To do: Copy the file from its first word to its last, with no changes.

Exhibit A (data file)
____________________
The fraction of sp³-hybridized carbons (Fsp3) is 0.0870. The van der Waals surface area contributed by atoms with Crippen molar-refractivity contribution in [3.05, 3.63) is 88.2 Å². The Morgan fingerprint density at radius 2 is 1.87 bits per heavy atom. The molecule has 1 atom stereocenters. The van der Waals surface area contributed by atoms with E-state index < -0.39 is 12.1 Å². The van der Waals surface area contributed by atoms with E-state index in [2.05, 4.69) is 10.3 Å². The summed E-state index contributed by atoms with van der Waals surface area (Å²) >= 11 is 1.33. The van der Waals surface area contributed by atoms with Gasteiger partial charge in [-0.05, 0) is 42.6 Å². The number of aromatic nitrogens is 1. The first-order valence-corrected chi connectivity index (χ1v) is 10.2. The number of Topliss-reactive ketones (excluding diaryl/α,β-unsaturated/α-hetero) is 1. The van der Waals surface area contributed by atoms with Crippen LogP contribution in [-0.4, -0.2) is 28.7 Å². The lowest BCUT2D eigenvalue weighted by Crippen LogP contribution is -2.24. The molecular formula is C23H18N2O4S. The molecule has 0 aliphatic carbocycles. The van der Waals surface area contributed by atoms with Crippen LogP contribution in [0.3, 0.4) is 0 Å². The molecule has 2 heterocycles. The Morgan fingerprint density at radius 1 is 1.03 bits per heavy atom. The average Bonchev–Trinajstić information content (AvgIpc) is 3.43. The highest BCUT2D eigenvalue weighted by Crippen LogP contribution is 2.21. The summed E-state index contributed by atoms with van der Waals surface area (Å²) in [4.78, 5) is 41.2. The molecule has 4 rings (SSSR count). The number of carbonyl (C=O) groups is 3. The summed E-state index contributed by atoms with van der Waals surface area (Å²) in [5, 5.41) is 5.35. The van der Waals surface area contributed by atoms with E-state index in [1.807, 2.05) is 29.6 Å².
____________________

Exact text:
The fraction of sp³-hybridized carbons (Fsp3) is 0.0870. The van der Waals surface area contributed by atoms with Crippen molar-refractivity contribution in [3.05, 3.63) is 88.2 Å². The Morgan fingerprint density at radius 2 is 1.87 bits per heavy atom. The molecule has 1 atom stereocenters. The van der Waals surface area contributed by atoms with E-state index < -0.39 is 12.1 Å². The van der Waals surface area contributed by atoms with E-state index in [2.05, 4.69) is 10.3 Å². The summed E-state index contributed by atoms with van der Waals surface area (Å²) >= 11 is 1.33. The van der Waals surface area contributed by atoms with Gasteiger partial charge in [-0.05, 0) is 42.6 Å². The number of aromatic nitrogens is 1. The first-order valence-corrected chi connectivity index (χ1v) is 10.2. The number of Topliss-reactive ketones (excluding diaryl/α,β-unsaturated/α-hetero) is 1. The van der Waals surface area contributed by atoms with Crippen LogP contribution in [-0.4, -0.2) is 28.7 Å². The lowest BCUT2D eigenvalue weighted by Crippen LogP contribution is -2.24. The molecular formula is C23H18N2O4S. The molecule has 0 aliphatic carbocycles. The van der Waals surface area contributed by atoms with Crippen LogP contribution in [0.3, 0.4) is 0 Å². The molecule has 2 heterocycles. The Morgan fingerprint density at radius 1 is 1.03 bits per heavy atom. The average Bonchev–Trinajstić information content (AvgIpc) is 3.43. The highest BCUT2D eigenvalue weighted by Crippen LogP contribution is 2.21. The summed E-state index contributed by atoms with van der Waals surface area (Å²) in [4.78, 5) is 41.2. The molecule has 4 rings (SSSR count). The number of carbonyl (C=O) groups is 3. The summed E-state index contributed by atoms with van der Waals surface area (Å²) in [5, 5.41) is 5.35. The van der Waals surface area contributed by atoms with E-state index in [1.807, 2.05) is 29.6 Å².